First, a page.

The Death of Democracy

— by Mark from Zimbabwe

As I lay in my bed, staring at the blank ceiling, I reminisced about the good times we had shared together. We had come a long way together, me and her. I met her when I was born, but only when I was old enough  I was able to understand her. She was strong and free spirited and she had given me hope for a brighter future. With her by my side, I knew I could conquer the world.

Everyone loved and adored her, especially the politicians. They spoke highly of her, and made the masses chant her name day and night. They gave her too much attention, especially during elections and this made me a bit jealous. I was afraid that their sweet-talking tongues would persuade her to go with them, but then again she was a foreigner in my land. Ships had brought her here for the sole purpose of adding colour to our grey and desolate land.

Her beauty was unparalleled, her power was wide reaching and her voice resonated throughout my motherland. I had never met her and this was also the case for everyone else around here, yet her influence was strong. It was like we were in a trance…a trance we didn’t want to break free. Everything in the motherland was done to match her standards; from the laws to the systems of governance. Her standards were the best and there was nothing better, after all those who came with her highly recommended her work in the foreign lands.

We were told that this was the land of ‘milk and honey’. Gallant sons and daughters had fought tooth and nail, they even put their lives on the line to ensure that everyone had a fair share of this milk and honey. Elections had been held and a new epoch had begun, as a nation new to the world of independence. We had been promised a lot and we had expected a lot as well. Constitutions were drafted by the politicians and a government was formed by the politicians. She made her grand appearance alongside of our former colonial masters who helped create this new phenomena. We had embraced her wholeheartedly from the onset and indeed, the future looked bright.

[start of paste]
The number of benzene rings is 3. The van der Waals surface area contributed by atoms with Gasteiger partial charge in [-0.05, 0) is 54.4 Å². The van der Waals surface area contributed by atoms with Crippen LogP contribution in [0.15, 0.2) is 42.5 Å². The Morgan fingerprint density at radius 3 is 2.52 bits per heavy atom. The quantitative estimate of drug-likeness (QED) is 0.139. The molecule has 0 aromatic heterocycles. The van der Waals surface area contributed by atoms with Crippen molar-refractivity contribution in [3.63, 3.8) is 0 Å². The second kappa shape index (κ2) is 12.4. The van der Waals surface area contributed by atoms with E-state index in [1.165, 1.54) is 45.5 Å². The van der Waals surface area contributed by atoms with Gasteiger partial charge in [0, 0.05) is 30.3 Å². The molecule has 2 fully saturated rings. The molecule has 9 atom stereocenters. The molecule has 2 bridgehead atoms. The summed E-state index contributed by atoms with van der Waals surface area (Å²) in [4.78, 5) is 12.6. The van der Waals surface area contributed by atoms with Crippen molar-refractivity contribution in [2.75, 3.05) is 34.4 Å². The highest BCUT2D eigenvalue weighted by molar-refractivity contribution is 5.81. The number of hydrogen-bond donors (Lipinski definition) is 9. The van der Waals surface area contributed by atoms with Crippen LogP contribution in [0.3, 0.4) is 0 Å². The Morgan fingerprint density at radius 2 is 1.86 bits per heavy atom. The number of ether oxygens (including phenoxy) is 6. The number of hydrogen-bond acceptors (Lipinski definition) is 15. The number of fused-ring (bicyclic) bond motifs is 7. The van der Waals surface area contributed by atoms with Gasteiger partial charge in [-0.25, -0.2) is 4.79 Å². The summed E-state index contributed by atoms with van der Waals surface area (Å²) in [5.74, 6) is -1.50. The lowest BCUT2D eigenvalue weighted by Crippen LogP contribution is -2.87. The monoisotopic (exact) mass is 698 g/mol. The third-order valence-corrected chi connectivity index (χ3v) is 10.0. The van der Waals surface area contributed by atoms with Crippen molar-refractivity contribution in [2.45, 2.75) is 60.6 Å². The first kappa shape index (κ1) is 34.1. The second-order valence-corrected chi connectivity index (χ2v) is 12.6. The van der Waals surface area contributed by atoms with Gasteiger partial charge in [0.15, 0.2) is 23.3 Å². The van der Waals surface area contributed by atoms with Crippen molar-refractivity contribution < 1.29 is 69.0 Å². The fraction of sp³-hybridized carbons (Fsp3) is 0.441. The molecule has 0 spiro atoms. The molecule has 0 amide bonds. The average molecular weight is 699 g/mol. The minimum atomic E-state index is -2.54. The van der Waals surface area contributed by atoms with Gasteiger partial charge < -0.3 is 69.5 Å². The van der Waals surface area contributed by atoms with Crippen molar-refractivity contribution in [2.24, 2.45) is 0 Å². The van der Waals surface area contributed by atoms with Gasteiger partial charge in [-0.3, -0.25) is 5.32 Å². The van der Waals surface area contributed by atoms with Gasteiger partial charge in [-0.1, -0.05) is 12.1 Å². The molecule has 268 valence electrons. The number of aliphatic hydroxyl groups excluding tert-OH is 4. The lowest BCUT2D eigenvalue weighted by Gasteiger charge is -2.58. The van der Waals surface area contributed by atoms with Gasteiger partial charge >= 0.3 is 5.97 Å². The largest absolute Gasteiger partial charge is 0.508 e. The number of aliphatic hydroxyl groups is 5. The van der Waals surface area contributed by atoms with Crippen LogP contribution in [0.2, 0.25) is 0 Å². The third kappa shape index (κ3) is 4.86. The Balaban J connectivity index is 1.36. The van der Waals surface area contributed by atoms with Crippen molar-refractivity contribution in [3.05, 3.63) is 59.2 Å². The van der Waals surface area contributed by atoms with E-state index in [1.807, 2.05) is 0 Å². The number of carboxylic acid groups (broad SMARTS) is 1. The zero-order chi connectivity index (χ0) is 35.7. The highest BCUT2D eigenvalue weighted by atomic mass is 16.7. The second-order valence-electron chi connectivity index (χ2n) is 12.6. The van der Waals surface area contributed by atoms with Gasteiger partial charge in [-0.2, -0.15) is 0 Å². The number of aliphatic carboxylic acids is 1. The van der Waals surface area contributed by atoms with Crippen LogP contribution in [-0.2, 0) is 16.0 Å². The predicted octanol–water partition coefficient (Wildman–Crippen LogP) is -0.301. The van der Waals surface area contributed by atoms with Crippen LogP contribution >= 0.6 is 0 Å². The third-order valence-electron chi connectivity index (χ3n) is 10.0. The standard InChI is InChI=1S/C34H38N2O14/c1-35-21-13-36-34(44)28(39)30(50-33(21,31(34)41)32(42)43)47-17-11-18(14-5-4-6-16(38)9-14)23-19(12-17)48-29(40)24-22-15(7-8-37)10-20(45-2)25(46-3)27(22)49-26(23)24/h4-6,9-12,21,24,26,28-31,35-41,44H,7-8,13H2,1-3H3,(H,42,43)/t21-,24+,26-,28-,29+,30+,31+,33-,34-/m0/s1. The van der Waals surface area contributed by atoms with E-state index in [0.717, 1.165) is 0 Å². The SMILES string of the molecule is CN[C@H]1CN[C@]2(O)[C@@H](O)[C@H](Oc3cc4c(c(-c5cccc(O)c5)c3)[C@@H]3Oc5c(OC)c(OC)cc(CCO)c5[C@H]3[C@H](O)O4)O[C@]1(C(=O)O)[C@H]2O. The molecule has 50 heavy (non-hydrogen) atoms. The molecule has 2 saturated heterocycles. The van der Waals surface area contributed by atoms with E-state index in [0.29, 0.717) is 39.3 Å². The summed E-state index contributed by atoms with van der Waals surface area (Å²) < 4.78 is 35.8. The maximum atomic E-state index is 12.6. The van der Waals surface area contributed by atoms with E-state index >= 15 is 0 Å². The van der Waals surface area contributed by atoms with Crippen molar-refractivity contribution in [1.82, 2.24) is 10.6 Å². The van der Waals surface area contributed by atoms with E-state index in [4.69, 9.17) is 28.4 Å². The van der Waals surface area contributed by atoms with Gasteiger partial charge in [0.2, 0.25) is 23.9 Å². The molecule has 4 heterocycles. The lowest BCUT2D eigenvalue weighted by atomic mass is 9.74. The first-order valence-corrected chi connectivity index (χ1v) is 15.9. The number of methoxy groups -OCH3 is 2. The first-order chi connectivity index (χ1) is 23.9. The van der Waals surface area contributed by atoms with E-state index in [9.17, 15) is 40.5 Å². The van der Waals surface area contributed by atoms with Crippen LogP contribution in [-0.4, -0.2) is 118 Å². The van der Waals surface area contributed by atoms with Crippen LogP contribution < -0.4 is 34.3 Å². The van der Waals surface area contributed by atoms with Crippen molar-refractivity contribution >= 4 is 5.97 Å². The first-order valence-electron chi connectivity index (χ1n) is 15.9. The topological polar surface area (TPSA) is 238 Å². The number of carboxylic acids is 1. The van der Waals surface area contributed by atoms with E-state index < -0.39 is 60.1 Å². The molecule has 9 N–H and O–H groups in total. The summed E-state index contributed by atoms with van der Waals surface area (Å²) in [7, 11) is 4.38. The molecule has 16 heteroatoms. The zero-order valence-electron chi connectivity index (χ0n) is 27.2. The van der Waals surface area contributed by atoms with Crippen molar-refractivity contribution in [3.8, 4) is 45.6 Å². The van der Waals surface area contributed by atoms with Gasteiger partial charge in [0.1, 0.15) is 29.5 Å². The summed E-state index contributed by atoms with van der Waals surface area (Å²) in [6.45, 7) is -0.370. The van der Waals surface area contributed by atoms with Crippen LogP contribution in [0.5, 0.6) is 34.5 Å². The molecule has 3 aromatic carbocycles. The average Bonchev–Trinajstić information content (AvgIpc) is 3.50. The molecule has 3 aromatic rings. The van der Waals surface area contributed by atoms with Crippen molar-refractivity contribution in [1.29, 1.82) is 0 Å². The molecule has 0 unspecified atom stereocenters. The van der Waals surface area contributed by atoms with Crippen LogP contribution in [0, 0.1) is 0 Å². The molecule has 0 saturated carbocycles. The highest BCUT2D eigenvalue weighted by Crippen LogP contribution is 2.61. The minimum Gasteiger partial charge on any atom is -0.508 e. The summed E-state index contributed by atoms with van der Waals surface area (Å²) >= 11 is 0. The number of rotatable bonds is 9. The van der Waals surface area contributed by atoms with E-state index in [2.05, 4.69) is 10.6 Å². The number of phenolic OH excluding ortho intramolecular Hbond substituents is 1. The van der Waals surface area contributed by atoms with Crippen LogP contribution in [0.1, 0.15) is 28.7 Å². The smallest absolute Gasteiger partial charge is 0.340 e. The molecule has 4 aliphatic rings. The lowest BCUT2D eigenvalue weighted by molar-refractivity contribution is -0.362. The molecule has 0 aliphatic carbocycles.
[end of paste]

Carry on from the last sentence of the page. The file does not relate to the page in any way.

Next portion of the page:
Everything was serene during the first few years but little did we know that the future looked grim and grey. It was eighteen years of self rule and devoted association to her, when things started taking a negative turn. The land was unsettled and a storm was brewing on the horizon. She remained steadfast and resolute, playing her part in ensuring that the masses smiled at all times. However, the politicians were slowly draining her power by enacting laws which went against her principles. The politicians were doing a good job of keeping her quiet. Slowly but surely, they were turning her into that, which the gallant sons and daughters had fought for in the past.

Like a permanent scar, I still remember the day they came to take her away. Men with guns had come in the middle of the night. They had been sent by the politicians, the same politicians who had worshipped her at her feet. They chained and gagged her. Her screams went unheard as no one noticed what was happening. By the time the sun rose, she was nowhere to be found and the void she had left was filled with an eerie air of silence and sullen faces dripping with tears. Anyone who protested against the prevailing situation was taken away. Any form of resistance from the masses was stifled. We all secretly hoped to see her again, but something deep inside of us told us that we had seen the last of her.

So, here I am, a few years later, as I lay in my bed staring at the blank ceiling. Everyone is mourning…we are mourning the death of democracy. Oh, How I miss her so.


One thought on “The Death of Democracy

  1. Pingback: The Death of Democracy – kymesmarkblog

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